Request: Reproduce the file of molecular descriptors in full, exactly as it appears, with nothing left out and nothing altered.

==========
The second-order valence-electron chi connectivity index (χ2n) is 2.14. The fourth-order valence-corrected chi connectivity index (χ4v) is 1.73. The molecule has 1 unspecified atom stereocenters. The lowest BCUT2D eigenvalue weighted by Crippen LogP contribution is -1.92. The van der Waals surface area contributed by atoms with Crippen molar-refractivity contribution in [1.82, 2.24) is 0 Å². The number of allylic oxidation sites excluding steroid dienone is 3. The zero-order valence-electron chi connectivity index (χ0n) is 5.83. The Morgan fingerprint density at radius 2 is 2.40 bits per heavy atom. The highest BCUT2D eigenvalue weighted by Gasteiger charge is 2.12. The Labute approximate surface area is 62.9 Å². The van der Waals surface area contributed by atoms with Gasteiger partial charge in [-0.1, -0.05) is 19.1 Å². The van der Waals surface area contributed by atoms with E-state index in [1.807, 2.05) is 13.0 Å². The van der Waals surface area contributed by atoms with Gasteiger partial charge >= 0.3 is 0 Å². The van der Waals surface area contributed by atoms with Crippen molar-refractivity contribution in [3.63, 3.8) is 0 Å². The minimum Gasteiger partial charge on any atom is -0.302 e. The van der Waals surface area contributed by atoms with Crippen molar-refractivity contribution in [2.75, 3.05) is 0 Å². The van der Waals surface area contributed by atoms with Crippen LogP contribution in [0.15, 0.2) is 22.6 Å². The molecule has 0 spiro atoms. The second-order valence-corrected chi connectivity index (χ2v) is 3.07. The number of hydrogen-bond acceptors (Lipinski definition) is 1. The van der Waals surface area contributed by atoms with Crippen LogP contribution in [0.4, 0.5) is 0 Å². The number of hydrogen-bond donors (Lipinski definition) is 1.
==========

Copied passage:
The second-order valence-electron chi connectivity index (χ2n) is 2.14. The fourth-order valence-corrected chi connectivity index (χ4v) is 1.73. The molecule has 1 unspecified atom stereocenters. The lowest BCUT2D eigenvalue weighted by Crippen LogP contribution is -1.92. The van der Waals surface area contributed by atoms with Crippen molar-refractivity contribution in [1.82, 2.24) is 0 Å². The number of allylic oxidation sites excluding steroid dienone is 3. The zero-order valence-electron chi connectivity index (χ0n) is 5.83. The Morgan fingerprint density at radius 2 is 2.40 bits per heavy atom. The highest BCUT2D eigenvalue weighted by Gasteiger charge is 2.12. The Labute approximate surface area is 62.9 Å². The van der Waals surface area contributed by atoms with Gasteiger partial charge in [-0.1, -0.05) is 19.1 Å². The van der Waals surface area contributed by atoms with E-state index in [1.807, 2.05) is 13.0 Å². The van der Waals surface area contributed by atoms with Gasteiger partial charge >= 0.3 is 0 Å². The van der Waals surface area contributed by atoms with Crippen molar-refractivity contribution in [3.63, 3.8) is 0 Å². The minimum Gasteiger partial charge on any atom is -0.302 e. The van der Waals surface area contributed by atoms with Crippen molar-refractivity contribution in [2.75, 3.05) is 0 Å². The van der Waals surface area contributed by atoms with Crippen LogP contribution in [0.15, 0.2) is 22.6 Å². The molecule has 0 spiro atoms. The second-order valence-corrected chi connectivity index (χ2v) is 3.07. The number of hydrogen-bond acceptors (Lipinski definition) is 1. The van der Waals surface area contributed by atoms with Crippen LogP contribution in [0.4, 0.5) is 0 Å². The number of hydrogen-bond donors (Lipinski definition) is 1.